9. I hit between 15-20% most of the time, but I have been known to leave at least some tip on the worst service. However, I was traveling over the past week, and I took my first taxi ride – do you tip a taxi driver? I wasn’t sure, but the first one assumed he was to keep the change. I tipped, but very low mostly because it was already so expensive to go not very far. You city-folk – whats the deal, do I tip the taxi driver?

  10. @-l I think proper tipping etiquette for cab drivers is 15%. The only time I use a cab is in Vegas and I usually tip 20% unless the driver tries to give me a runaround and takes me a longer route (ie takes me through the tunnel to get to the strip from the airport). Then I tip 0%

  11. @Chris, another good reason to tip more for breakfast is that even low-maintenance customers tend to want their breakfast Just So. “I’d like the No. 3 Special, but with Egg Beaters instead, bacon instead of sausage, and can I get the English muffins instead of toast? And hold the butter, please. And is your bacon crispy? Can I get mine extra-crispy?”

  12. I think everyone should work in the service industry for a bit. My room service days opened my eyes. Reading Waiter Rant also helped.

    around 20%, and I’m a broke ass grad student, if I can’t tip that, I shouldn’t be eating out. 15% for bad service. I’ve gone lower in extreme circumstances.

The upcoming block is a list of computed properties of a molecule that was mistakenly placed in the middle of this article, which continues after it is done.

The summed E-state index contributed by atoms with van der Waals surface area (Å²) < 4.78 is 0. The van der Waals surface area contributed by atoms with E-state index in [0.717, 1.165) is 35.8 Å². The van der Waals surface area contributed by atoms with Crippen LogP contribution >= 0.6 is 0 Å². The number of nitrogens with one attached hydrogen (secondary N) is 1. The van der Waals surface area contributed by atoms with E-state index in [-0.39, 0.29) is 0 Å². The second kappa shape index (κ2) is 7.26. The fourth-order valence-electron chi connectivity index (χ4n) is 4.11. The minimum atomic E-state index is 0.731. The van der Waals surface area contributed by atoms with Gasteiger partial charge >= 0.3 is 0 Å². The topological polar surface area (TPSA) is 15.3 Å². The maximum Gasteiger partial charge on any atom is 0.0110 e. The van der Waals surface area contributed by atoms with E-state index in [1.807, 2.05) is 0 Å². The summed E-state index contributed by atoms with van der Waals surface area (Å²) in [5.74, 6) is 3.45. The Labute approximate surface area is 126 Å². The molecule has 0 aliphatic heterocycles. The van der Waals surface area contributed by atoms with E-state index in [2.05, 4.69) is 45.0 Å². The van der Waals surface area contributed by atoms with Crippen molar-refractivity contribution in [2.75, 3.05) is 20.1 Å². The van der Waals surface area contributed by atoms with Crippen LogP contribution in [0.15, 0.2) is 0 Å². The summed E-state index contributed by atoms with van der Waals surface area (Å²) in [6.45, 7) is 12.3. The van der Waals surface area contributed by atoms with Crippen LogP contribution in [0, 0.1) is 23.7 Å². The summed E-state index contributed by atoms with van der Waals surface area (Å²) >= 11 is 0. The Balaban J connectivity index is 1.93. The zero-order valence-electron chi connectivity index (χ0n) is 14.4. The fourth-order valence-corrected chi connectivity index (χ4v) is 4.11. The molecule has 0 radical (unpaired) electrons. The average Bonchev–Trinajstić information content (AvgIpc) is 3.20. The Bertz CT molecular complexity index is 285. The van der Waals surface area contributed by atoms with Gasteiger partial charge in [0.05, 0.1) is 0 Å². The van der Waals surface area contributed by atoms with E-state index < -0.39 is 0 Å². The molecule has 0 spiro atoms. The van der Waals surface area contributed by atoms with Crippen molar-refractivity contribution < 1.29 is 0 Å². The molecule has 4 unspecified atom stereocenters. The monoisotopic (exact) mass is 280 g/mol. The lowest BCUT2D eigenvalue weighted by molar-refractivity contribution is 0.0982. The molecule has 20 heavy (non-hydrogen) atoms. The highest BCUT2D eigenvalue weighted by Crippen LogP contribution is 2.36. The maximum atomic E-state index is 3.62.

13. 20ish% most of the time above because I have worked for tips before, also I never want to mess with people that get to see my food before I do!

    and I agree with Seth about having everybody work in the service industry for a bit.

  14. I tip one-sixth of the post-tax total, rounded up to the nearest dollar. So a 26.24 dollar check will yield a 4.76 tip.

  15. 1, or 2 euros, depending on the quality of the service, but at some lower-standard places (which is where I mostly go) one isn’t expected to tip, because there aren’t any waiters.

  16. Something everyone here should know:

    Waiters don’t make minimum wage; they often make $2-$3 an hour of actual wages, and everything else is tips.

    I was a waiter, and I tip close to 20%. Ranging between 15% and 25% in unusual circumstances. If my waiter has a billion tables and, even though he’s doing a good job and is cheerful, just physically can’t do a good job of serving us, I tip 15%, because he’s going to make a ton of money by serving many tables poorly rather than a few tables well. Don’t worry about tipping less in this circumstance, because the guy will make a ton of money anyway.